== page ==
Nov 27 2007

Evolution of the Chinese Hacker Green Army

Published by at 10:53 pm under Hacker Organization,Leaders

        March of 2000 witnessed the breakup of the Green Army, the organization that started the Chinese Red Hacker movement. In July, cooperation between controlling parties deteriorated and their commercial enterprise ended up in court with both parties suing. The legal battle also saw mutual hacking attacks against one another. In August, the legal case was decided in favor of the Beijing Green Alliance and Shen Jiye. The Shanghai Green Alliance, led by founder Goodwill, owed the Beijing faction 300,000 Yuan (approximately US $36,720) and was forced to turn over the domain Regarding the cause of the break-up, there are two versions of the story.


        The first version is that Beijing Green Alliance was well along in commercialization and did not want to turn back to freelance hacking that was advocated by members of the Green Army of the Shanghai Green Alliance. Apparently, Goodwill wanted to be the first non-profit network security organization in China but others (probably Shen Jiye), saw it as a commercial venture. Eventually, the profit motive won out.

Another version of the break-up also involves finances. Goodwill and other key members saw themselves as the founders of the Green Army and therefore reasoned that they should have a greater share of the company. Shen Jiye argued that the organization was already commercialized and should follow the company’s principles of letting the capital decide. In an interview with People In Focus Weekly, Shen Jiye said:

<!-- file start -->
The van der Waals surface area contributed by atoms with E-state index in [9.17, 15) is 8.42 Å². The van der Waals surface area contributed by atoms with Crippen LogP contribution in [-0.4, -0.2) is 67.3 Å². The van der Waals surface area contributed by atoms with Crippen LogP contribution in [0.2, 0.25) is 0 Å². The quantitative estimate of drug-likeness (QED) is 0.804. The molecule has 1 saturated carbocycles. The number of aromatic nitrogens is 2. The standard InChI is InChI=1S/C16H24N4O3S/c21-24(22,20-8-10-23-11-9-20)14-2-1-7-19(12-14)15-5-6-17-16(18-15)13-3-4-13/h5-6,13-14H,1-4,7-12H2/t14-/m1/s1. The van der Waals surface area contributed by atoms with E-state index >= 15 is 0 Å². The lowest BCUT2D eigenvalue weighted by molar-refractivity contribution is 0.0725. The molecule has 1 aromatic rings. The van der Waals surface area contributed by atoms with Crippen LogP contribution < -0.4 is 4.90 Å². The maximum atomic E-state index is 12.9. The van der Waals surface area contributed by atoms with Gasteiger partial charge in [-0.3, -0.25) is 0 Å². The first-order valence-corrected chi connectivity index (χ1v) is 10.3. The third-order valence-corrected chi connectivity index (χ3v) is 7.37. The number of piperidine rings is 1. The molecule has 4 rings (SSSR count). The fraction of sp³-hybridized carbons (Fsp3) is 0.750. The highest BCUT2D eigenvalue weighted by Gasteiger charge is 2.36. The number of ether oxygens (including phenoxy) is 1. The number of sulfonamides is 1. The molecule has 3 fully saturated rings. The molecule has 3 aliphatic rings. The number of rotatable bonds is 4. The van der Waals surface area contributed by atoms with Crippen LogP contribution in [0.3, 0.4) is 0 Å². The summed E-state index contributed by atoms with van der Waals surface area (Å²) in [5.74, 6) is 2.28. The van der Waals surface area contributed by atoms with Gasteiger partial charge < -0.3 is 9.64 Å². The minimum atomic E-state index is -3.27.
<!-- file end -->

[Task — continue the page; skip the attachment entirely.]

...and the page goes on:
“It was primarily because of individual profit. It’s because Goodwill was being too selfish. The degree of one’s reputation on the Internet can’t be the standard of one’s commercial value to the company.”

Zhou Shuai confirmed that the entire dispute was earnings driven and others involved said they felt that Goodwill was partially responsible for the break-up. Afterwards, the Green Army had many setbacks, lost their web site and dismissed all members. According to Zhou Shuai, the Green Army remains in existence but it is nothing more than a loose academic alliance.

The Green Army is one of the organizations that has managed to stand the test of time and moved toward more legitimate enterprises. Its offspring appears to be the computer security company NSfocus. While the name NSfocus is used in the English translation of the web site, the Chinese name Green Alliance still appears on the Chinese side. The company web site also maintains a list of all its founding members, which reads much like a Who’s Who of Chinese hackers.

2 responses so far

2 Responses to “Evolution of the Chinese Hacker Green Army”

  1. Nipsy Russellon 06 Sep 2008 at 12:14 pm

    I doubt very much that M$ will be co-sponsoring this year. The people in M$’s covert intelligence unit that were paying off Chinese hackers for 0-days got in trouble with their policy people. The main liaison woman to the hackers isn’t working there anymore, primarily because she was perceived as being too close to them.

  2. Heikeon 06 Sep 2008 at 12:46 pm


    Do you happen to have a link to that information? Would really like to take a look at it.